Ladyfisher

This Week's View

by Deanna Lee Birkholm

December 29th, 2003

Miss Something?

We had some rather interesting comments on our Fly of the Week (FOTW) last week. In case you 'overlooked' it, or were gone on holiday, it was the Drifting Oligochaete Worm.

One comment was, the last time a reader saw something like that he was driving a taxi, (you have to be from the region to know where - I assumed it was a 'red-light district'). Another person commented it looked like a pink pipe-cleaner wrapped on a hook. Yet another said the person who tied it must be a beginner.

So why did we run that particular fly?

Ever wonder how/why various flies are picked for FOTW?

I do want to mention here, your favorite flies are welcome here. We solicit flies from our readers for several reasons. You may have a regional or local fly which just isn't well known (or known at all). You might have discovered a tying method which really works! You may have created a variation of a known fly pattern which works better in your area. And finally, it's just a very neat thing to have one of your flies featured on FAOL! (If it makes you happy, why not?) We are always receptive to flies from our readers, and they can be for freshwater, saltwater, lakes, or non-trout species. If in fact, you have such a fly, contact me!

Back to how/why of the flies picked. Sometimes the fly is tied in a different manner. We've had some which detail hackling, stripped 'wally wings,' original flies for specific fish, flies with information on the insect and it's habitat, and with most, instructions on how to fish the fly. We also try to have a variety of difficulty in tying. Some for beginners and some for the more advanced tiers. If you are really advanced you should be trying some of the flies in the Atlantic Tying section. Some flies are presented because they are appropriate for the season - October Caddis were hatching - or at this time of year, little black stones or tiny black Baetis. Even if you don't have a particular insect or fish for that kind of fish, I'll bet there is something to learned from any FOTW. Yes, even the Creative Foam Fly Tying can be applied to trout - or saltwater flies!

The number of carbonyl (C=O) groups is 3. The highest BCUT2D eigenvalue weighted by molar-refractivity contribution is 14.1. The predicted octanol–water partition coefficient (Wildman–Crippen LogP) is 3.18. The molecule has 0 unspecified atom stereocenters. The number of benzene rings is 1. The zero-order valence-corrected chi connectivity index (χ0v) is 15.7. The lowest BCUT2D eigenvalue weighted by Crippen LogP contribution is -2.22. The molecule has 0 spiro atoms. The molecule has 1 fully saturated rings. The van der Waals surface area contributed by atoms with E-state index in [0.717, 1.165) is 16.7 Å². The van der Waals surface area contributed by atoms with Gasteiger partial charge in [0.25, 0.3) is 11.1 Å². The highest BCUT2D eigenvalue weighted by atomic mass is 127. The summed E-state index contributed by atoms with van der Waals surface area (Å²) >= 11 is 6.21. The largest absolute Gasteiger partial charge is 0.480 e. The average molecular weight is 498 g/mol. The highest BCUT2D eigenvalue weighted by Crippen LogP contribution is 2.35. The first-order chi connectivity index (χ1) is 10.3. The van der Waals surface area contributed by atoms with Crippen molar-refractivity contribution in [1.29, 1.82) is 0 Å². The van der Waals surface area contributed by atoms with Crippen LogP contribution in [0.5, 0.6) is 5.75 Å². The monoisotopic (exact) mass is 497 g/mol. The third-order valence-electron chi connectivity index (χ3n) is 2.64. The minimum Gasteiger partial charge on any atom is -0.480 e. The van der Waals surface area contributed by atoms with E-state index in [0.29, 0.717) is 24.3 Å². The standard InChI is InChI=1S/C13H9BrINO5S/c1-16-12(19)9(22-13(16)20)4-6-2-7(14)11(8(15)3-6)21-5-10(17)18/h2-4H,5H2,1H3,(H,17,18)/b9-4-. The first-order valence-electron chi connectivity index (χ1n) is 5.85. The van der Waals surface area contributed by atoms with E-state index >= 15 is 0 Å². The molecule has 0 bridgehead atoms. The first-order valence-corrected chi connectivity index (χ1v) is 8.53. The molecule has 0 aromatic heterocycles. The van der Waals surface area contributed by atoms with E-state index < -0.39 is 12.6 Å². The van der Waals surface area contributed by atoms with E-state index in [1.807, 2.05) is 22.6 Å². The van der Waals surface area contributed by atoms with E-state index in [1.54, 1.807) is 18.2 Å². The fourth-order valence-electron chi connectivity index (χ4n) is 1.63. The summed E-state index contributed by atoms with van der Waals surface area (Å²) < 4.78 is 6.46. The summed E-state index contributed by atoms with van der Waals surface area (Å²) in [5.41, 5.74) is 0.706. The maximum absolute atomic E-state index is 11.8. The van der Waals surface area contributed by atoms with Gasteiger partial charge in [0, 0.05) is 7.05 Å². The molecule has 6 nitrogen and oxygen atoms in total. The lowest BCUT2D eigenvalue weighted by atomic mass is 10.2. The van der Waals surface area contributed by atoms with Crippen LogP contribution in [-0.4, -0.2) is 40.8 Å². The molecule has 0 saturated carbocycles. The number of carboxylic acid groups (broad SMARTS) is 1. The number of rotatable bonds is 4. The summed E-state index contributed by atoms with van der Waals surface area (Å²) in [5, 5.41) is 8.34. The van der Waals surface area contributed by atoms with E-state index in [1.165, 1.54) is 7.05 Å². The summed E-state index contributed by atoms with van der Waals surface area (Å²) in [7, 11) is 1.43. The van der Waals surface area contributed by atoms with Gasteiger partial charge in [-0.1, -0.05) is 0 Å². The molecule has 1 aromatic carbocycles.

For most, we are in winter in the US. The dry-fly trouters have hung up the rods for the duration - but - the warm-water anglers are still out there! We may feature more flies for the warm-water folks at this time of the year. We try to balance each issue, so if we come across something neat for the trouters, (like a method by A.K. Best in this week's FOTW) we'll use it.

So what was 'special' about the Drifting Oligochaete Worm? Several things. The author of the article, Fox Statler, did the research and found out what the worm was; observed and found out how it behaves. Then took the trouble to match the worm. Is it "matching the hatch?" In the larger sense, you bet!

Add to that there is a Sowbug Round-Up coming up in March exactly where the Drifting Oligochaete Worm is found. Maybe some of our FAOL folks who are going to be there might want to tie some up? What a concept.

By the way, the author of that article, Fox Statler, is not a beginner. He has been guiding and tying for many years, and is also the author of the book Fishing What They See.

Now if the neigh-sayers had bothered to read the article, they might have learned something. Moreover, one reading the article might just be inspired to take a better look at their favorite waters. What really lives there? How do they look at various times of the year? Are the insects maintaining their numbers? Increasing? Decreasing? Changing? Do you know?

The next time you see a FOTW you think isn't interesting, or "nothing I'd ever use" you might stop and read it anyway. FAOL is an information website - we do it for you. There may be some information in that article which really does apply to you.

Just think what you've been missing. ~ The LadyFisher

If you would like to comment on this or any other article please feel free to post your views on the FAOL Bulletin Board!

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